Samsung Exynos 4 Quad: Samsung has its own SoC platform, the ARM based Exynos family. The latest addition, the Exynos 4 Quad, packs a 1.4 GHz quad-core ARM Cortex-A9 CPU and the ARM Mali-400 MP4 quad-core GPU. The processor supports 3D gaming, fast multi-tasking, and HD video recording and playback. The Exynos 4 Quad is used in the Galaxy S3 (international version) and in the Meizu MX Quad. Previous Exynos generations can be found in the Galaxy S2, Galaxy Note, Galaxy Tab 7.7, Galaxy Tab 7.0 Plus, Galaxy S, Droid Charge, Exibit 4G, Infuse 4G, and also in non-Samsung devices such as the Meizu MX and Meizu M9.
Texas Instruments OMAP 4: The latest TI OMAP SoCs family is the fourth generation of OMAPs, or OMAP 4, which has a dual-core ARM Cortex-A9 45nm-based architecture. These offer PowerVR graphics. Some Android devices that pack TI OMAP 4 SoCs include Motorola Atrix 2, Motorola Droid 3, Motorola Droid Bionic, Motorola Droid RAZR, Motorola Xyboard, some Samsung Galaxy S2 models, Amazon’s Kindle Fire, Samsung Galaxy Tab 2 7.0, Samsung Galaxy Tab 2 10.1, Samsung Galaxy Nexus, LG Optimus 3D and LG Optimus Max.
ST-Ericsson NovaThor: NovaThor SoCs come with a 1 GHz or 1.2 GHz dual-core ARM Cortex-A9 processor, single-core ARM Mali 400 GPUs, and wireless support (GSM/EDGE/HSPA/HSPA+, depending on the model used). Some devices that rely on this SoC include the Sony Xperia P, Sony Xperia U, Sony Xperia Sola, Samsung Galaxy Ace 2, Samsung Galaxy Beam and the HTC Sensation for China.
Rockchip: Rockchip is a series of SoC integrated circuits manufactured by the Fuzhou Rockchip Electronics Company. These integrated circuits are mainly for embedded systems applications in mobile entertainment devices such as smartphones, tablets, e-book readers, set-top boxes, media players, and personal video and MP3 players.
AllWinner A1X: The AllWinner A1X, known under Linux as sunxi, is a family of SoC devices designed by AllWinner. Currently, the family consists of the A13 and the A10. They incorporate the ARM Cortex-A8 as the main processor, and the Mali 400 as the GPU. It is known for its ability to boot from an SD card, in addition to the Android OS usually installed on the flash memory of the device. A10 (sun4i) is the current full-featured SoC, whereas A13 (sun5i) has lower power consumption, and is a lower-cost version of the A10, which is designed primarily for tablet computers. The A13 does not have HDMI or SATA connections.
Intel Medfield (X86): Medfield SoCs are built with 32nm HKMG technology, and are based on x86 technology. They offer OEMs a 1.6 2 GHz single-core processor and PowerVR’s SGX540 GPU. Some devices that use the Intel Medfield SoC are the Orange San Diego (Santa Clara), the Lenovo K800 and the Lava Xolo X900.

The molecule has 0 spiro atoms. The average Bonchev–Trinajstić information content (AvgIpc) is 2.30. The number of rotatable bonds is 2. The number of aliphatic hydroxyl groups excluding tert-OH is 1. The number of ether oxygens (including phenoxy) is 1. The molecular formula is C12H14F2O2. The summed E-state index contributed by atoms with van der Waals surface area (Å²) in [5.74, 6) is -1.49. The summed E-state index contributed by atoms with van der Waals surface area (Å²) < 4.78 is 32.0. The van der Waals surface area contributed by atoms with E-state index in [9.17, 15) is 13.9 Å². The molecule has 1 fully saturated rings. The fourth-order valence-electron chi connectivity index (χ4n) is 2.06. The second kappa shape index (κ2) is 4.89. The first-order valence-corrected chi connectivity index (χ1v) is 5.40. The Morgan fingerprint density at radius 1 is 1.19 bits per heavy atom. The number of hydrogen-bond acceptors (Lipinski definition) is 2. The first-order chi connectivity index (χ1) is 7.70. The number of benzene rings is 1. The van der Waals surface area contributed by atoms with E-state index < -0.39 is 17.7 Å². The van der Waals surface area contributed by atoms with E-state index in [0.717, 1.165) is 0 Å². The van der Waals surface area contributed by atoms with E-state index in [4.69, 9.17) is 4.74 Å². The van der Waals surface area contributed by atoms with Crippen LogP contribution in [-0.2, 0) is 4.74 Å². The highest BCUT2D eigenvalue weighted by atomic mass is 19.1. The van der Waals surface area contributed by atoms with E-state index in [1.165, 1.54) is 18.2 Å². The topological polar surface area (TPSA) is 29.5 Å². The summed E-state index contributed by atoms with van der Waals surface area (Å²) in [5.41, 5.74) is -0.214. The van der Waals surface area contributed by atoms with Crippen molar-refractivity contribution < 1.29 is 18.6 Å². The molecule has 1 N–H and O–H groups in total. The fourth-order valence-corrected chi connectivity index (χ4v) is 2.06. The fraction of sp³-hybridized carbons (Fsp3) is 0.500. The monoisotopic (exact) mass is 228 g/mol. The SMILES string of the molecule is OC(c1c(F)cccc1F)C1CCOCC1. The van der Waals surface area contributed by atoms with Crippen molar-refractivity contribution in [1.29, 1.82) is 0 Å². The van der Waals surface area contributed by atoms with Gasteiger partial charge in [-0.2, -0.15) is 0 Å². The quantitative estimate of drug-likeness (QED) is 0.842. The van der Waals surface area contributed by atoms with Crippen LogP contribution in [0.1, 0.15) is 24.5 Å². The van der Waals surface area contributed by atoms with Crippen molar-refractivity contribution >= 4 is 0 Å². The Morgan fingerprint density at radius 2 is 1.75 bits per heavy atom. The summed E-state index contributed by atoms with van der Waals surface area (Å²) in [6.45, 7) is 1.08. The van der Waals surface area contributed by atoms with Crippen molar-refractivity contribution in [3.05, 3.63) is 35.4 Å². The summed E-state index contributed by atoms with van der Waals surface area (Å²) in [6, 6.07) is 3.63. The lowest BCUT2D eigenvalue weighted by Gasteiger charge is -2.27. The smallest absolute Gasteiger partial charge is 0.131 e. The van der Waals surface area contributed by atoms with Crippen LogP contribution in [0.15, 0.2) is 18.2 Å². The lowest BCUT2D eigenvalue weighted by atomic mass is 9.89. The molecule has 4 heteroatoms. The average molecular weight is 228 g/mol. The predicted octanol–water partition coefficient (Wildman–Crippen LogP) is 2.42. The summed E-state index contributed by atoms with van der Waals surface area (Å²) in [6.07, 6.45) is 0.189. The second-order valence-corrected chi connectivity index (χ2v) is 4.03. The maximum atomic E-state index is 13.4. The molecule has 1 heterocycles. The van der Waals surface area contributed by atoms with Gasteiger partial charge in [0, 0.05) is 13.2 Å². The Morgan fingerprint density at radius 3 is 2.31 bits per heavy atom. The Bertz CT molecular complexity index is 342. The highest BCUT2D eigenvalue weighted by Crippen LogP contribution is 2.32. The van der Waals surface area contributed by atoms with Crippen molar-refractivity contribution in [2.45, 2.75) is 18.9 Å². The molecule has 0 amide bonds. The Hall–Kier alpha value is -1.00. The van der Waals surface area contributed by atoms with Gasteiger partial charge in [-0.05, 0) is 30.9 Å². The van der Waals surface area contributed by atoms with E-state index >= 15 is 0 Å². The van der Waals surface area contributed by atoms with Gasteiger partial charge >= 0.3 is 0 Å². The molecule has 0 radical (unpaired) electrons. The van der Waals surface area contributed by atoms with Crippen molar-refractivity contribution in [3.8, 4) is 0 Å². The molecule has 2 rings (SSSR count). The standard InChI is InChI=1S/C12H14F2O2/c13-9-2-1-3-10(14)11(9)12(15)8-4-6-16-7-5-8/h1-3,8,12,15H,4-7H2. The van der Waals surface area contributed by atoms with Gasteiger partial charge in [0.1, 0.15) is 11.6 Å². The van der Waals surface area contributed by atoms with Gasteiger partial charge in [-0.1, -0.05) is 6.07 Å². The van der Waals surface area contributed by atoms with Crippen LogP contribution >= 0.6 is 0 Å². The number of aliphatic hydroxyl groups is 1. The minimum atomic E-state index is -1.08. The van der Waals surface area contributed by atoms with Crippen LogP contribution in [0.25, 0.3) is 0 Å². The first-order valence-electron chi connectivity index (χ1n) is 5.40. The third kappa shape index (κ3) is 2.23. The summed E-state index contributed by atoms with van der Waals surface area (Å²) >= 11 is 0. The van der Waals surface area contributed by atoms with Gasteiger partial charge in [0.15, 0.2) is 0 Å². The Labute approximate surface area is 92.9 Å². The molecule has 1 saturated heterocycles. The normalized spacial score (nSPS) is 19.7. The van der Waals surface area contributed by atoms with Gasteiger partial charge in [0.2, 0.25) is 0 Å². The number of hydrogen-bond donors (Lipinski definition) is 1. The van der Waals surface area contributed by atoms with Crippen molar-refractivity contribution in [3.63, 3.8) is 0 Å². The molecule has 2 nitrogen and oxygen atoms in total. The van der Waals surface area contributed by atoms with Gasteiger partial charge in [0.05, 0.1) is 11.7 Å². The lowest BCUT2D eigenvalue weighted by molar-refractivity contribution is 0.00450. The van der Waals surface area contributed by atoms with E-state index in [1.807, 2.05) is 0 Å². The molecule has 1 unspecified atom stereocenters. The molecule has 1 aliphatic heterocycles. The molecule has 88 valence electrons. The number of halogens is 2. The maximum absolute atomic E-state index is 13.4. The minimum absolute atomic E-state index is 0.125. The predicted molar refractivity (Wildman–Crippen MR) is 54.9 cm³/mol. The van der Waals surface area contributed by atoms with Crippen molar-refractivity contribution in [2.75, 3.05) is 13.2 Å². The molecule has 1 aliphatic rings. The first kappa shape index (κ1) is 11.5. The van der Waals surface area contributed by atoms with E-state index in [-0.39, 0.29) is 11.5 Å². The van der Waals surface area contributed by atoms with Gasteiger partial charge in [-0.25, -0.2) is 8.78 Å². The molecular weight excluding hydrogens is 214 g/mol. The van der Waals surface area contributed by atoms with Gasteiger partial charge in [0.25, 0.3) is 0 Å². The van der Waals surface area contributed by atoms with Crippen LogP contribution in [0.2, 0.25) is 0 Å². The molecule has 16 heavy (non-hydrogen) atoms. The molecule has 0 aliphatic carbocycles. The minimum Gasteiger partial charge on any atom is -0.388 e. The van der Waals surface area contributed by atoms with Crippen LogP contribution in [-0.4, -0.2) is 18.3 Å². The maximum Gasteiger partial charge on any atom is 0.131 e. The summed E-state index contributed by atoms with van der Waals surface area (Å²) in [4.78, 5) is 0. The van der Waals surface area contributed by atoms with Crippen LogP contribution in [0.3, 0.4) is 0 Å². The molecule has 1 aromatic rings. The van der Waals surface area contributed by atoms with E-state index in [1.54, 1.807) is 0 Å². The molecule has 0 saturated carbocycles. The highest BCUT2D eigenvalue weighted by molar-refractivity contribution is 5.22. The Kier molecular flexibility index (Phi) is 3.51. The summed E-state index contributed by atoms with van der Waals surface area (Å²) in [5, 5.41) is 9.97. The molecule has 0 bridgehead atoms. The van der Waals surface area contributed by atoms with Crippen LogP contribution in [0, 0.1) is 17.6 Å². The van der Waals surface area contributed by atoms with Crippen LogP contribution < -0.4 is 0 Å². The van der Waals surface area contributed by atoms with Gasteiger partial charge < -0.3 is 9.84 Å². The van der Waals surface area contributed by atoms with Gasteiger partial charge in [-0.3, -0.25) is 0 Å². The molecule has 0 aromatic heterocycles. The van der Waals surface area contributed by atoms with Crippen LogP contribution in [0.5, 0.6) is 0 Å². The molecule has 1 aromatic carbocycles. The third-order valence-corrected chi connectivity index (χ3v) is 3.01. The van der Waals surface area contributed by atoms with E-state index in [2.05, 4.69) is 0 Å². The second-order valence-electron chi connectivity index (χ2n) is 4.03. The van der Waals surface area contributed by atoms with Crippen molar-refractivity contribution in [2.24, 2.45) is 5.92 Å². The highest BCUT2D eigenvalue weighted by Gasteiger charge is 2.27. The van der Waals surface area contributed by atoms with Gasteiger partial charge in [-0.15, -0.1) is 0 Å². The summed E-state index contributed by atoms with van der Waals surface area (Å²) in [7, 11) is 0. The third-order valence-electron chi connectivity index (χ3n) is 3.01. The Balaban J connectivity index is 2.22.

Deciding device configuration
All the next generation Android tablets and smartphones available pack in one of the SoCs mentioned above. Sure, every SoC manufacturer will promote its own brand with terms like, power efficiency, high performance, 3D graphics, full HD video, etc, but all these competing platforms will offer an overall enjoyable user experience, with few differences between them. The fact is that while choosing a device, you should not only consider the SoC’s capabilities, but also other factors like display technology, wireless connectivity, camera performance and storage.

Whatever be the current system requirements, the hardware and Android version should always be chosen keeping in view the future requirements of the target system.

Let us return to the AGROSTAR company’s requirements. On examining the complete system requirements, we concluded that we would need a good hardware configuration that has high-definition audio and video capabilities, as well as Bluetooth and Wi-Fi for communication. On exploring the current crop of SoCs and the tablet market, an existing tablet model supporting Android version 4.1 with an AllWinner SoC was found suitable for the prospect’s requirements and budget.

To conclude, the existing models in the market might suit an enterprise’s need, and in most cases, will prove to be an economical option. However, there may be specific needs like a fingerprint scanner for an attendance terminal, or a card reader for a retail billing kiosk. In such cases, there may be a need for a custom device design to ensure in-built support for the extra accessories. Integrating existing device models with third-party hardware may be considered as an alternative, depending on the deployment intricacies and budget restrictions.